Fans own professional sports.
Sure, billionaire owners make deals and millionaire players sign the big contracts. But fans make choices every day about whether or not to care about sports.
Case in point: read the stories about the panic among NFL execs when TV ratings dropped this past season. Even the Super Bowl took a ratings hit.
Fans are distracted. There’s a lot of content from which to choose, and that content is on a lot of different screens. I just did a quick count of the Earnheardt house. We have 24 screens.
To attract distracted fans, the “Big 4” professional leagues (MLB, NBA, NFL, NHL) started investing more resources into their online platforms.
This past year, those investments started paying off.
It appears that at least two of the four big leagues found the sweet spot with their platforms: Major League Baseball and the National Basketball Association.
“I really like MLB’s At Bat and NBA Gametime,” said Terry Collins, a reporter for CNET News. “Both have really clean sites, and I can get my share of highlights and data without having to do a lot of searching.”
Collins is the jack-of-all-trades journalist at CNET News. He writes about sports, politics, health and social media. He spent six years covering major breaking news in the San Francisco Bay Area for the Associated Press.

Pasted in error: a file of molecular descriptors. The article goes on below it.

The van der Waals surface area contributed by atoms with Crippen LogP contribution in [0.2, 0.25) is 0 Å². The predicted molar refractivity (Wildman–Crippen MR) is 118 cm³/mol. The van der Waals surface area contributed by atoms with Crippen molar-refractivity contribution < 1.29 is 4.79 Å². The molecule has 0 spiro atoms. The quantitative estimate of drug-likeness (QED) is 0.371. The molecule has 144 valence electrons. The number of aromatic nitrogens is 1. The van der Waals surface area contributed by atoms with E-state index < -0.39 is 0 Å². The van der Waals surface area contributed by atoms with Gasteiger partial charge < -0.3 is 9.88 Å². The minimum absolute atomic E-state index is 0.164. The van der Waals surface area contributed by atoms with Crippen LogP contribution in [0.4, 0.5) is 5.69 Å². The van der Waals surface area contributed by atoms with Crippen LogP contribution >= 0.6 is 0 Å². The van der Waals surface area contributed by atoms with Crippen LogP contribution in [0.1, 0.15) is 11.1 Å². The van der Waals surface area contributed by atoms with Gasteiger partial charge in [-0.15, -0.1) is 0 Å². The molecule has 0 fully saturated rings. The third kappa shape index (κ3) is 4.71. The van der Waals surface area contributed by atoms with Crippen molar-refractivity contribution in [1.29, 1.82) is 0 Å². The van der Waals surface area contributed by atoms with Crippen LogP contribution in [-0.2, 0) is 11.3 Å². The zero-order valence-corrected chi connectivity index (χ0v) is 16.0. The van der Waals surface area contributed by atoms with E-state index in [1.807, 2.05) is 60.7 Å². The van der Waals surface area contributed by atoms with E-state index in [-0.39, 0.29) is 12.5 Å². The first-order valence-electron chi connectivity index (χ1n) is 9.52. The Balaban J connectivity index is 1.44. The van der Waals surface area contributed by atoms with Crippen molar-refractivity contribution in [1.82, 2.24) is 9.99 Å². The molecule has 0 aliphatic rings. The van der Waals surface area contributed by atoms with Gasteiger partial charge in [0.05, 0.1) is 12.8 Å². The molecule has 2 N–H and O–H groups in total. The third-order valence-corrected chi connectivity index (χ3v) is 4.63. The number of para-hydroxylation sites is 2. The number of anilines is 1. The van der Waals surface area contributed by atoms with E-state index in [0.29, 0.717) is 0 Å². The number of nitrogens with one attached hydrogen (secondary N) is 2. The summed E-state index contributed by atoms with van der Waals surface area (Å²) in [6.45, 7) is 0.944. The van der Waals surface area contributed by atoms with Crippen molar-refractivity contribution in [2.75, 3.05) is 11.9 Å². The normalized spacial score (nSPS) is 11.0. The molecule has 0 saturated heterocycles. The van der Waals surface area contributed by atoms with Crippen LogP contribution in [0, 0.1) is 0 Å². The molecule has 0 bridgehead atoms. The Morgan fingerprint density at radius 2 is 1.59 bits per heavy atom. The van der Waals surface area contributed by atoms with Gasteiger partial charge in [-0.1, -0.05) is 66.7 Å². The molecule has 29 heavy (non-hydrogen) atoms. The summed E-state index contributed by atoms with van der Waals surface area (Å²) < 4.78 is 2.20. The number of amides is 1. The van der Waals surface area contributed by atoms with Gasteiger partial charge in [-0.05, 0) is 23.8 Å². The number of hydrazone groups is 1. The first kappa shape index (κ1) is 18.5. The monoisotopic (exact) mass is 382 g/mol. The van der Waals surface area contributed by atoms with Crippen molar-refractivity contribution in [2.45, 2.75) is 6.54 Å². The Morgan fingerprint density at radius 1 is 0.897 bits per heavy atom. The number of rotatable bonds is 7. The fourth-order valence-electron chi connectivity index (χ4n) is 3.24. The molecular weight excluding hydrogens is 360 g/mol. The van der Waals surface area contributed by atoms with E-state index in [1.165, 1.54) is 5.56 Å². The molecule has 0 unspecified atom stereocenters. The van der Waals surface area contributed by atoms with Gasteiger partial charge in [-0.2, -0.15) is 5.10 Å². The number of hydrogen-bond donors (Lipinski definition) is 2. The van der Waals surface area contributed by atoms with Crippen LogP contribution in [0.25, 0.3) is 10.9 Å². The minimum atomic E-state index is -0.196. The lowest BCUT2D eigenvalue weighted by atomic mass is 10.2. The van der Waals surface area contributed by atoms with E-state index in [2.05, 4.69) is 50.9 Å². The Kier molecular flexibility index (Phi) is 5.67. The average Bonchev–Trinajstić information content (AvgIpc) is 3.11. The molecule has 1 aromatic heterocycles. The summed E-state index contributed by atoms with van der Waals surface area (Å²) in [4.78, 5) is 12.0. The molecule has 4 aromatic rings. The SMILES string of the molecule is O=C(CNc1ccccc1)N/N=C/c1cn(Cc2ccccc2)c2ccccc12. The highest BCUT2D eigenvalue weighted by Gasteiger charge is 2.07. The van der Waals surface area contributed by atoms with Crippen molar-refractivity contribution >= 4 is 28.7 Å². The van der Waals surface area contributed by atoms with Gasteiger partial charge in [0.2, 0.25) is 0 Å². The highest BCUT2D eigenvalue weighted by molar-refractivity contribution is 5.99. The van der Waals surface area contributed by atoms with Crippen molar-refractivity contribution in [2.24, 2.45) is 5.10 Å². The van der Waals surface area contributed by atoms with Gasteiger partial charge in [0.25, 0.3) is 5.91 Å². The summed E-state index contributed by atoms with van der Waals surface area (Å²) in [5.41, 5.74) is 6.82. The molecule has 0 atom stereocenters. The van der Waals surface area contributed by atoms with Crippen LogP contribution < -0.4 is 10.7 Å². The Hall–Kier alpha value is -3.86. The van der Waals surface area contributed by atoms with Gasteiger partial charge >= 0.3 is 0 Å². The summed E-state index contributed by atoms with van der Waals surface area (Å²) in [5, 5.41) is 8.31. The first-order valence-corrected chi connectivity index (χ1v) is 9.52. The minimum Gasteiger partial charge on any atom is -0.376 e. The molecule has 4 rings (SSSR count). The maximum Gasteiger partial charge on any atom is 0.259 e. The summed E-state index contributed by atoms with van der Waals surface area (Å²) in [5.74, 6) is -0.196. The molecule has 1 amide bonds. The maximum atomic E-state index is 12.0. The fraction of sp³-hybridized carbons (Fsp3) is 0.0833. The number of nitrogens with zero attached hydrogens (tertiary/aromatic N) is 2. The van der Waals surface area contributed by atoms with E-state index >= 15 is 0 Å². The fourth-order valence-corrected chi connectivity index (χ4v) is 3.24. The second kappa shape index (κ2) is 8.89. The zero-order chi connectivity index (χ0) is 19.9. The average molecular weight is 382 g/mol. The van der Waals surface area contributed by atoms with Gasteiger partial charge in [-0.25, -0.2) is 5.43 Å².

When you think sports and technology, you probably think ESPN or Fox Sports and not CNET. Sure, CNET is probably best known for technology reviews. They get all the cool new gadgets and provide reviews, rankings, and how new technology can actually make our lives a little bit better.
But technology is ubiquitous, and one of the best examples of the pervasive nature of technology is sports. Take Collins’ endorsement of the NBA’s Gametime platform.
“I like [NBA Gametime] because of League Pass mobile and the third option for watching games with practically a courtside view,” Collins said. “It’s a much closer view of the action.”
Collins is a West Coast guy. So another feature he likes has to do with start times for East Coast games, something fans in the Pacific time zone have lamented for decades.
“I really appreciate it because I can catch some of the early games that start at 4 p.m. on the West Coast,” Collins said. “I’m often still at work when games start in the East.”
Collins also likes MLBAM (MLB Advanced Media), and thinks it will be running all major sports sites someday.
“MLBAM is really doing a lot of things, and they’ve become such a diverse entity by working on sites like the WWE,” Collins said. “No wonder ESPN/Disney wants to someday buy a full stake in [MLBAM].”
You can read Collin’s stories at cnet.com, and check out his recent piece on second chances for busted NCAA March Madness brackets.
Dr. Adam C. Earnheardt is special assistant to the provost and professor of communication in the department of communication at Youngstown State University in Youngstown, OH, USA where he also directs the graduate program in professional communication. He researches and writes on a variety of topics including communication technologies, relationships, and sports (with an emphasis on fandom). His work has appeared in Mahoning Matters as well as The Vindicator and Tribune-Chronicle newspapers.